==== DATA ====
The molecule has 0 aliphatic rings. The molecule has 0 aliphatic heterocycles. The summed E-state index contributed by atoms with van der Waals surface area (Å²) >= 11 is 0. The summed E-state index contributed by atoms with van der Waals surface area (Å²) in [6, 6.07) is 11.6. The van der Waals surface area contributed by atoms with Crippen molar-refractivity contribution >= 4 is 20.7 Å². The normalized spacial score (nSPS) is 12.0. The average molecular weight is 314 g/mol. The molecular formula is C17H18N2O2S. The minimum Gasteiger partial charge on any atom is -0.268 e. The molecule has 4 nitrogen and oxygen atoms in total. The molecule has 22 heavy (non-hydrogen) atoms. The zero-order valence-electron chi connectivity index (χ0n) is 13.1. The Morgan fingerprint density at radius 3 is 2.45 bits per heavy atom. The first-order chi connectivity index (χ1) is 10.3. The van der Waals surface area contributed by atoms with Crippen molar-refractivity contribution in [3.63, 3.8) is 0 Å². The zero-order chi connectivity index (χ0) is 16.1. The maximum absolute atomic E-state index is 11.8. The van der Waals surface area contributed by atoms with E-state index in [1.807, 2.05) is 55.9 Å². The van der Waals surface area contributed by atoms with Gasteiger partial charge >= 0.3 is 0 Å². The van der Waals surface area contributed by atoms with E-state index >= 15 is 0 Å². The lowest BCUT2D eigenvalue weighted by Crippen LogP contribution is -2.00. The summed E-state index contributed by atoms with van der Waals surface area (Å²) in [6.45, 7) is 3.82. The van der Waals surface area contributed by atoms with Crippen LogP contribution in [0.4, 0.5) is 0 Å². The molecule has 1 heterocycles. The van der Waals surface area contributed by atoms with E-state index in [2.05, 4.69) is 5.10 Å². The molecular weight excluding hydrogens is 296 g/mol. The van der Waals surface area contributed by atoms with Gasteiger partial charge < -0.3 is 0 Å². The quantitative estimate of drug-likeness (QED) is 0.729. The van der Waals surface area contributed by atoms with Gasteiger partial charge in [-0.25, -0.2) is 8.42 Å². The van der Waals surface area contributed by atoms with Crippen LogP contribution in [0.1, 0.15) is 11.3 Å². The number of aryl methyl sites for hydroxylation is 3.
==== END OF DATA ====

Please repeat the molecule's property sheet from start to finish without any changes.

The molecule has 0 aliphatic rings. The molecule has 0 aliphatic heterocycles. The summed E-state index contributed by atoms with van der Waals surface area (Å²) >= 11 is 0. The summed E-state index contributed by atoms with van der Waals surface area (Å²) in [6, 6.07) is 11.6. The van der Waals surface area contributed by atoms with Crippen molar-refractivity contribution >= 4 is 20.7 Å². The normalized spacial score (nSPS) is 12.0. The average molecular weight is 314 g/mol. The molecular formula is C17H18N2O2S. The minimum Gasteiger partial charge on any atom is -0.268 e. The molecule has 4 nitrogen and oxygen atoms in total. The molecule has 22 heavy (non-hydrogen) atoms. The zero-order valence-electron chi connectivity index (χ0n) is 13.1. The Morgan fingerprint density at radius 3 is 2.45 bits per heavy atom. The first-order chi connectivity index (χ1) is 10.3. The van der Waals surface area contributed by atoms with Crippen molar-refractivity contribution in [3.63, 3.8) is 0 Å². The zero-order chi connectivity index (χ0) is 16.1. The maximum absolute atomic E-state index is 11.8. The van der Waals surface area contributed by atoms with E-state index in [1.807, 2.05) is 55.9 Å². The van der Waals surface area contributed by atoms with Gasteiger partial charge >= 0.3 is 0 Å². The van der Waals surface area contributed by atoms with E-state index >= 15 is 0 Å². The lowest BCUT2D eigenvalue weighted by Crippen LogP contribution is -2.00. The summed E-state index contributed by atoms with van der Waals surface area (Å²) in [6.45, 7) is 3.82. The van der Waals surface area contributed by atoms with Crippen LogP contribution in [0.4, 0.5) is 0 Å². The molecule has 1 heterocycles. The van der Waals surface area contributed by atoms with E-state index in [2.05, 4.69) is 5.10 Å². The molecular weight excluding hydrogens is 296 g/mol. The van der Waals surface area contributed by atoms with Gasteiger partial charge < -0.3 is 0 Å². The quantitative estimate of drug-likeness (QED) is 0.729. The van der Waals surface area contributed by atoms with Gasteiger partial charge in [-0.25, -0.2) is 8.42 Å². The van der Waals surface area contributed by atoms with Crippen LogP contribution in [0.1, 0.15) is 11.3 Å². The number of aryl methyl sites for hydroxylation is 3.